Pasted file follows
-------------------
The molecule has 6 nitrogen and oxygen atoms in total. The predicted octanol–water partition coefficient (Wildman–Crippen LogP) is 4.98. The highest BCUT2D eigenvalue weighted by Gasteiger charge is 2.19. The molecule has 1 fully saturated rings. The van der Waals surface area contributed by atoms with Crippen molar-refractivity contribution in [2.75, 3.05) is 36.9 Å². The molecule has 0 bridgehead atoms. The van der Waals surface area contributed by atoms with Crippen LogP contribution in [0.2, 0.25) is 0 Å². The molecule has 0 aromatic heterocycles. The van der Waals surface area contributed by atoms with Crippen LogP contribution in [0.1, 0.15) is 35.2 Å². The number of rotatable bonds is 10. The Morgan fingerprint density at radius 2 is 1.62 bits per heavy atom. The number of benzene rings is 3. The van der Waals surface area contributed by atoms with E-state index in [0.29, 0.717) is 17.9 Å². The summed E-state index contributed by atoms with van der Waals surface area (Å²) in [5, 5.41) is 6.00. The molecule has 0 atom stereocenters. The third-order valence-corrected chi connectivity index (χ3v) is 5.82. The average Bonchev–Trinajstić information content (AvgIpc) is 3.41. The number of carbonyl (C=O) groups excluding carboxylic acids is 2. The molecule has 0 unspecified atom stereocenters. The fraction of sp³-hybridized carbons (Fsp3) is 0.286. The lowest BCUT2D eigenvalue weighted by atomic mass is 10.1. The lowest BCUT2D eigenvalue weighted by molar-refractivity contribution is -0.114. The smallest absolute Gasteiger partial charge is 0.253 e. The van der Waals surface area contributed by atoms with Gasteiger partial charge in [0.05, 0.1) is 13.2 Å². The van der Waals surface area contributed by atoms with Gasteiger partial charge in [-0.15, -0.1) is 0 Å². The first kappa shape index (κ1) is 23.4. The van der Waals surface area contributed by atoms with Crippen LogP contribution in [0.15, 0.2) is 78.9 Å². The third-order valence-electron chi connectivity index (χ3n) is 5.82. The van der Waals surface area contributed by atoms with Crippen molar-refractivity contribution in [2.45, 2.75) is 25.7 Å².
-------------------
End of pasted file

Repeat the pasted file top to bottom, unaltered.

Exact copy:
The molecule has 6 nitrogen and oxygen atoms in total. The predicted octanol–water partition coefficient (Wildman–Crippen LogP) is 4.98. The highest BCUT2D eigenvalue weighted by Gasteiger charge is 2.19. The molecule has 1 fully saturated rings. The van der Waals surface area contributed by atoms with Crippen molar-refractivity contribution in [2.75, 3.05) is 36.9 Å². The molecule has 0 bridgehead atoms. The van der Waals surface area contributed by atoms with Crippen LogP contribution in [0.2, 0.25) is 0 Å². The molecule has 0 aromatic heterocycles. The van der Waals surface area contributed by atoms with Crippen LogP contribution in [0.1, 0.15) is 35.2 Å². The number of rotatable bonds is 10. The Morgan fingerprint density at radius 2 is 1.62 bits per heavy atom. The number of benzene rings is 3. The van der Waals surface area contributed by atoms with E-state index in [0.29, 0.717) is 17.9 Å². The summed E-state index contributed by atoms with van der Waals surface area (Å²) in [5, 5.41) is 6.00. The molecule has 0 atom stereocenters. The third-order valence-corrected chi connectivity index (χ3v) is 5.82. The average Bonchev–Trinajstić information content (AvgIpc) is 3.41. The number of carbonyl (C=O) groups excluding carboxylic acids is 2. The molecule has 0 unspecified atom stereocenters. The fraction of sp³-hybridized carbons (Fsp3) is 0.286. The lowest BCUT2D eigenvalue weighted by atomic mass is 10.1. The lowest BCUT2D eigenvalue weighted by molar-refractivity contribution is -0.114. The smallest absolute Gasteiger partial charge is 0.253 e. The van der Waals surface area contributed by atoms with Gasteiger partial charge in [0.05, 0.1) is 13.2 Å². The van der Waals surface area contributed by atoms with Gasteiger partial charge in [-0.15, -0.1) is 0 Å². The first kappa shape index (κ1) is 23.4. The van der Waals surface area contributed by atoms with Crippen LogP contribution in [0.15, 0.2) is 78.9 Å². The third-order valence-electron chi connectivity index (χ3n) is 5.82. The van der Waals surface area contributed by atoms with Crippen molar-refractivity contribution in [2.45, 2.75) is 25.7 Å².